Tags: Homeland Security | gyrocopter | reporter | Capitol | video | mailman | arrested

Reporter Knew of Gyrocopter Pilot's Capitol Hill Plan

By    |   Wednesday, 15 April 2015 07:52 PM

A reporter for the Tampa Bay Times was aware of the plan by a postal worker to fly a gyrocopter onto the Capitol grounds, and even produced a video about him before the man left for Washington, D.C.

Reporter Ben Montgomery told CNN's "The Lead with Jake Tapper" on Wednesday that Doug Hughes, 61, had informed him of his plan to deliver 535 letters addressed to members of Congress to advocate for campaign finance reform.

"He's been thinking for a very long time about a very boring issue, campaign finance reform," Montgomery said. "His mission was to do something big, a sort of a mix of P.T. Barnum and Paul Revere."

Story continues below video.

Hughes' intent was to deliver a copy of his letter to every member of the Senate and House of Representatives about the corrupting influence of money in politics. But he was well aware he might not succeed and might even be killed, Montgomery said.

In the video, Hughes admits, "No sane person would do what I'm doing." He says he has carefully planned his flight so no one will get hurt, especially himself.

"I'm not suicidal, and I'm not going to commit suicide," he said.

Hughes took off about an hour north of Washington, near Gettysburg, Pennsylvania. He notified authorities about his flight just before taking off to avoid being shot down, but did not give enough notice that they could stop him from reaching the Capitol.

He assumed he would have a Blackhawk helicopter as an escort, Montgomery told CNN.

"I'm not going to fly into any monuments. Terrorists don't announce their flights before they take off. Terrorists don't broadcast their flight path," Hughes says in the video.

"Terrorists don't invite an escort to go along with them. I have got a plane, a gyroplane, and I'm going to fly it. I'm going to violate the no-fly zone nonviolently and for nobody to get hurt."

Hughes said he was delivering the letters straight to members of Congress not for their own sake, but for the impact it would have with the public.

"I'm trying to galvanize millions of people to do a relatively simple thing: Change the government to build a wall of separation between the government and big money so that government will represent the people," Hughes said.

There are plenty of problems much more important than campaign finance reform, Hughes acknowledged, but he argued that none of them will be addressed until "we fix campaign finance reform."

In the end, Hughes did not get an escort and simply flew undetected onto the West Lawn of the Capitol, where he was promptly arrested. Authorities said he likely would have been shot down if he had flown much closer to the Capitol building.

The Tampa Bay Times called the Secret Service before Hughes landed to see if it was aware of Hughes' plan, and was directed to call the Capitol Police, Montgomery reported on the Times' website. The Capitol Police said they had no knowledge of Hughes' intentions.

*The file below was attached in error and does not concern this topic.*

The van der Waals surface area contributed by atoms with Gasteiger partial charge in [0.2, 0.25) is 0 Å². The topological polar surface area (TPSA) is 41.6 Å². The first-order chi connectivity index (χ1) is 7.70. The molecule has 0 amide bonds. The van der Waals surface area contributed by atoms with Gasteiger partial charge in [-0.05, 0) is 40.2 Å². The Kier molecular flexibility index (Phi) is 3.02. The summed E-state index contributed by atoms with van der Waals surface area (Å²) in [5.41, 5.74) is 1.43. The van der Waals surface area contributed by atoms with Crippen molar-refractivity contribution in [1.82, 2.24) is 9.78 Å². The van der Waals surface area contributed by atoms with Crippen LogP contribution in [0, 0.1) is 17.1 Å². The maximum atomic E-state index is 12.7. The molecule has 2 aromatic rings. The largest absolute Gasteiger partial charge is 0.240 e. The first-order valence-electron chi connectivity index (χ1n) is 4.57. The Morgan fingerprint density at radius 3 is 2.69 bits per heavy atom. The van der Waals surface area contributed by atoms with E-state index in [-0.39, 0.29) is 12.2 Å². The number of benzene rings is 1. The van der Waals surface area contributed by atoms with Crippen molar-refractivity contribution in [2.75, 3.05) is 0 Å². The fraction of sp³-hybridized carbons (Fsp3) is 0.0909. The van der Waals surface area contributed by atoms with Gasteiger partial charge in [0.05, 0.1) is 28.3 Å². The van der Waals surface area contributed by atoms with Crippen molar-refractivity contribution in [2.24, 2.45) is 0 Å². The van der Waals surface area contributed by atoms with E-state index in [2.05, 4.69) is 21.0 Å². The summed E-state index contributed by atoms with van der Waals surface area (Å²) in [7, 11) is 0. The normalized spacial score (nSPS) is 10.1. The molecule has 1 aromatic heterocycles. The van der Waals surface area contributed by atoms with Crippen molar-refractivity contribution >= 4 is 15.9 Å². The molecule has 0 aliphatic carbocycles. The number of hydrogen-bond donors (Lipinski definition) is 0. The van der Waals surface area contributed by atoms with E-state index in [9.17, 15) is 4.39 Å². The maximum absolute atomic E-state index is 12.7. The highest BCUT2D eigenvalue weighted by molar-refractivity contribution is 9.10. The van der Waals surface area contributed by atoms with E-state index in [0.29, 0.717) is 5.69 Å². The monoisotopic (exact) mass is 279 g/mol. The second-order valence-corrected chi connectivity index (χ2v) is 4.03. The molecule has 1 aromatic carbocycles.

Hughes' friend and co-worker Mike Shanahan also alerted the Secret Service that Hughes might be making his long-talked-about attempt Wednesday.

Shanahan said he "didn't want to get all of D.C. in an uproar and [have] it turn out he was just practicing or something or he was just pulling my leg."

Hughes and Shanahan were interviewed by the Secret Service a year ago, after Hughes got into a political spat with a relative, Montgomery said. Hughes was truthful about his plan, but gave no specifics to the agent, he said.

Hughes began his plan about two-and-half years ago, inspired by the suicide of his grown son, who had driven his car into another vehicle, Montgomery told CNN.

"He told us that he felt like his son did something stupid, but he had made a point," Montgomery said. "I wrestle with this a lot. We thought long and hard about whether Doug had a death wish. And ultimately, I didn't think so."

Hughes bought the gyrocopter for $5,500 and put $1,000 worth of parts into it, Montgomery said. It had a U.S. Postal Service logo on the tail, though it is not known to be connected to Hughes' job as a postal carrier.

"I don't believe that the authorities are going to shoot down a 60-year-old mailman in a flying bicycle," Hughes says in the video. "I'm going to give them plenty of warning."

Ultimately, Hughes said, he didn't want to see his country go down the tubes.

"I have thought about walking away from this whole thing, because it's crazy. And I have thought about being 75 years old and watching the collapse of this country and thinking that I had an idea that might have arrested the fall and I didn't do it," he said. "And I will tell you completely honestly, I'd rather die in the flight than live to be 80 years old and see this country fall."

Rep. Ed Royce told CNN's "The Situation Room with Wolf Blitzer," that the incident will likely lead to tighter security to defend the Capitol.

Royce said that instead of delivering a demonstration, someone on such a device could have had a bomb or some other weapon.

"That is why this is such a disaster in terms of the ability to apprehend him … or turn him back in terms of that airspace" he said.

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A reporter for the Tampa Bay Times was aware of the plan by a postal worker to fly a gyrocopter onto the Capitol grounds, and even produced a video about him before the man left for Washington, D.C.
gyrocopter, reporter, Capitol, video, mailman, arrested
Wednesday, 15 April 2015 07:52 PM
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